May 20, 2012

You, too, can get the hang of this art form

They're high-maintenance, but hanging baskets are well worth it for the splashes of color they bring to your property.


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It can be hard to keep plants in hanging baskets and pots thriving, as the containers don’t hold much water and hanging in the air causes them to dry out more quickly. But with good planning, and by adopting a bigger-is-better philosophy when choosing basket size, you can have success.

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If water runs right out the bottom of the pot just seconds after you start to water, it's a sign the soil is too dry, Kern said. Dried-out soil shrinks, creating a gap between the soil and the container. Water just flows down through that gap and out of the pot instead of reaching the plant roots.

Should that happen, Kern recommended watering the basket repeatedly until the soil has expanded and the basket becomes heavy.

Fertilize. Kern is a big believer in frequent fertilization for hanging baskets. Besides adding slow-release fertilizer to the soil when he plants, he also recommends supplementing with a liquid fertilizer.

Early in the season when the plants are young, fertilize weekly, he said. Once the roots fill the pot, around July or August, he recommends stepping up to two or three fertilizations a week.

Generally, he likes an all-purpose fertilizer such as Miracle-Gro, although he suggested switching to a fertilizer with more phosphorus if the plants aren't blooming well. Don't overdo, though, or you can burn the plants, he said.

Crawford, on the other hand, thinks once is enough. She's choosy about the slow-release fertilizer she uses at planting time, Dynamite Premium Fertilizer for flowers and vegetables. That particular product lasts nine months, she maintained, so there's no need for additional feeding during that time.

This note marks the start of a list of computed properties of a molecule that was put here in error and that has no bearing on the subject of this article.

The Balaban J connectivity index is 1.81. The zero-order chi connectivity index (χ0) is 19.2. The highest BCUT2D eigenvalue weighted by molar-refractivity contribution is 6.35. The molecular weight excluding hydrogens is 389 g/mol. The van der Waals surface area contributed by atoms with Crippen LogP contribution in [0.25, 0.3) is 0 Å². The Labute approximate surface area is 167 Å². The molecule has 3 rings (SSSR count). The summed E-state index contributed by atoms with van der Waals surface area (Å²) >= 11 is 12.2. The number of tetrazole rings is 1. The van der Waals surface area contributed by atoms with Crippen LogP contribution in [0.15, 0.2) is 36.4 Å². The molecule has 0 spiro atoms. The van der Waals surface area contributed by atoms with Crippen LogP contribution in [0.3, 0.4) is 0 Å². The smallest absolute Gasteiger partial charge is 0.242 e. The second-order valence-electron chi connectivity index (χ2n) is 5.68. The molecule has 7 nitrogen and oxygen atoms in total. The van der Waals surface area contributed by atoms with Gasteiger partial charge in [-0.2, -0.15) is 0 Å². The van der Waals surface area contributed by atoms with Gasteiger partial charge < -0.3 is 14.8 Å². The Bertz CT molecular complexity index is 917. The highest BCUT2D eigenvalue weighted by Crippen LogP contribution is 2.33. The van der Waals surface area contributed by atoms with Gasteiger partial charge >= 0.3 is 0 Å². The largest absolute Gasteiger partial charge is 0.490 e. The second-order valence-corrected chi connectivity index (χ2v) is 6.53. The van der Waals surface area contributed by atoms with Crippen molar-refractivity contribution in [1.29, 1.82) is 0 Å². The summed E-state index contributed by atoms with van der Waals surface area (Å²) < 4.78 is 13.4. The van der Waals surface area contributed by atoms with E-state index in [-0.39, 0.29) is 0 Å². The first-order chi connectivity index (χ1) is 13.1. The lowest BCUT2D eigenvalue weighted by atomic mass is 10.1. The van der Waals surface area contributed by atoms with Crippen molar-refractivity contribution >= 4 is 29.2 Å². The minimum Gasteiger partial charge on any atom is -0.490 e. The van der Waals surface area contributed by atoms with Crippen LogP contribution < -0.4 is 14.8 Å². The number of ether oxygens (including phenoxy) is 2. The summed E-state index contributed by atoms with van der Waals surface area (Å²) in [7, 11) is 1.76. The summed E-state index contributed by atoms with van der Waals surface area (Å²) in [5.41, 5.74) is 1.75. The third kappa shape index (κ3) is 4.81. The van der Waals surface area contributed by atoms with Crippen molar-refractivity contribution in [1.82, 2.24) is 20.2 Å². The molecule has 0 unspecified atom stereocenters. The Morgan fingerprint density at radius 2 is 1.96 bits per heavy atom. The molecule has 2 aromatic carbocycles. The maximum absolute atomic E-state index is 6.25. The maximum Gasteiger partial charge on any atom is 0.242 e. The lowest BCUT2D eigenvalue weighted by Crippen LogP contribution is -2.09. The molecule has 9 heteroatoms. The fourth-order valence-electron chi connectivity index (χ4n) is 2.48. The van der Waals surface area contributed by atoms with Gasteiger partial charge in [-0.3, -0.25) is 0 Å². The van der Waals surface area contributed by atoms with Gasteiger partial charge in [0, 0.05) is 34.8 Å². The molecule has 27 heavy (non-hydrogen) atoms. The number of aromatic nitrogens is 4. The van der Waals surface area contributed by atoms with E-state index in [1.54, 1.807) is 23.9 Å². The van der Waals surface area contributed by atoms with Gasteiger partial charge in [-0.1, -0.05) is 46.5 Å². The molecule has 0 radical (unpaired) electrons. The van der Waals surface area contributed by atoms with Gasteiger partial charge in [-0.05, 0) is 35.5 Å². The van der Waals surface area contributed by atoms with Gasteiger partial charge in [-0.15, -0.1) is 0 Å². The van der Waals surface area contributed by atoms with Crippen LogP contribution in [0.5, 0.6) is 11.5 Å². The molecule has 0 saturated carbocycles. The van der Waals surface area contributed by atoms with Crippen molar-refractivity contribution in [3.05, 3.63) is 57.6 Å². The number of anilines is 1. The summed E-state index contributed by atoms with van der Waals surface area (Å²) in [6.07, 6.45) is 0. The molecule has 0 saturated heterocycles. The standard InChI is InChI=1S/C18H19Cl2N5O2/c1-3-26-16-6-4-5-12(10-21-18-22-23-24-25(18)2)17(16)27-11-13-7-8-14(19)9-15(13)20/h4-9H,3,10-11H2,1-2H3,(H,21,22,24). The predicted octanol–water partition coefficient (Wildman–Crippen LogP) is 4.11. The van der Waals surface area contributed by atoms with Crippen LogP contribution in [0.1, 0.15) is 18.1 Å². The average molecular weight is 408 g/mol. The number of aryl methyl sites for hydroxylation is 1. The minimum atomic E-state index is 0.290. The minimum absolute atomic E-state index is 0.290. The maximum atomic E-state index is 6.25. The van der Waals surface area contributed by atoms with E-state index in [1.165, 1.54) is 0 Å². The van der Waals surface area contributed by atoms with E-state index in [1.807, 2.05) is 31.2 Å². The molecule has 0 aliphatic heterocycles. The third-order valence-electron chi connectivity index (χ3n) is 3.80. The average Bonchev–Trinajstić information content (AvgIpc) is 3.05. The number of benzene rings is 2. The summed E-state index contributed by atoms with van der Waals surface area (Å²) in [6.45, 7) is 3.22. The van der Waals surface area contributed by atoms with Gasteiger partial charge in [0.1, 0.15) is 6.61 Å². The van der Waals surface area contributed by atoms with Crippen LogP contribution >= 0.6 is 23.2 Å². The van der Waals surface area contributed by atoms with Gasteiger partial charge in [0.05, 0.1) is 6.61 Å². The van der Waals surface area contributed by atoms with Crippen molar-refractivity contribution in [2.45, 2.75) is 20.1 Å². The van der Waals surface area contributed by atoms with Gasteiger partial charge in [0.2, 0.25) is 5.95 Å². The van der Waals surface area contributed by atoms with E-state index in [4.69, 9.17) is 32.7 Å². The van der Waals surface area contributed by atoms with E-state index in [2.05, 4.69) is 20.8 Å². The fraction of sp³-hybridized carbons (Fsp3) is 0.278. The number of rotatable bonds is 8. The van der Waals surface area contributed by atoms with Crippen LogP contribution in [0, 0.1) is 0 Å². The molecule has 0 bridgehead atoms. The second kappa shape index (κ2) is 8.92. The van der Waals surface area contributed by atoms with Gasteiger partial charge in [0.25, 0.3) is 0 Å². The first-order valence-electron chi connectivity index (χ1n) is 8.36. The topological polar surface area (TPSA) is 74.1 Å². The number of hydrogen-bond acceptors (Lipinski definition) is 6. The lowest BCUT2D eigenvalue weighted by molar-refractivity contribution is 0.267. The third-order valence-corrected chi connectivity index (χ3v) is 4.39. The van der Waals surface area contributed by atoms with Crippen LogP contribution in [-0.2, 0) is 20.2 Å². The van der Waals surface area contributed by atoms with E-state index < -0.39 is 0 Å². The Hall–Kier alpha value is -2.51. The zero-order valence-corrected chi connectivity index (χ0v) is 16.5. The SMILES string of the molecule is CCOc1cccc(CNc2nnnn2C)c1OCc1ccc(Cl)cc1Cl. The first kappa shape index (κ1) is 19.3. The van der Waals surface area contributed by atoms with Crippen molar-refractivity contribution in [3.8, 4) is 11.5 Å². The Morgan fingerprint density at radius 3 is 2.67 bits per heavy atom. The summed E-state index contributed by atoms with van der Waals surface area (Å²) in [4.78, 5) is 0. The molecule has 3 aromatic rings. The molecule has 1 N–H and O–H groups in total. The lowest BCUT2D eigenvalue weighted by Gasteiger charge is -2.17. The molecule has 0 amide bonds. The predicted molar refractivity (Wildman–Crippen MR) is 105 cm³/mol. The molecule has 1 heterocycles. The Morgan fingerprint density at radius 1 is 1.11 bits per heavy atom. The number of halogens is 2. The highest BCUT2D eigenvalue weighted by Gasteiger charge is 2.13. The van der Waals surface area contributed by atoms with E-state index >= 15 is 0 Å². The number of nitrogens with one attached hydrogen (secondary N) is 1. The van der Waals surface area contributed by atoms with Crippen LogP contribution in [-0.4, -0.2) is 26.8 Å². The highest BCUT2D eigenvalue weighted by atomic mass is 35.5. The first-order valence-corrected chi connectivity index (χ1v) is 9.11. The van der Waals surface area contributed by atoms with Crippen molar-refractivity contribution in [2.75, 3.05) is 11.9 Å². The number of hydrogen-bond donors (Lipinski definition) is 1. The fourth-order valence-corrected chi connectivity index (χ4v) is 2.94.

Rotate. Often hanging baskets are hung on a porch or other site where they're exposed to sunlight on only one side. In that case, Crawford said it's important to rotate the baskets for even growth.

She suggested hanging the baskets from swivel hooks, which you can buy at a hardware store.

Deadhead if necessary. Most plants commonly used in hanging baskets don't need deadheading, which means removing their spent flowers. But some plants, such as daisies and verbena, do. Deadhead those plants regularly to ensure they'll keep blooming, Kern said.

Pinch back. It can be hard to bring yourself to pinch back plants when they look good, but doing so will prevent those that need it from getting leggy.

Plants are just like hair, Crawford said. Just as you wouldn't wait till your hair is shaggy and unmanageable before getting it trimmed, neither should you wait till your plants look straggly before pinching them back.

Kern said July 4 is a good target date for cutting plants back a couple of inches. Crawford is guided more by appearance. When plants get leggy or uneven, she trims off the unwanted portions with her fingers or pruning shears.


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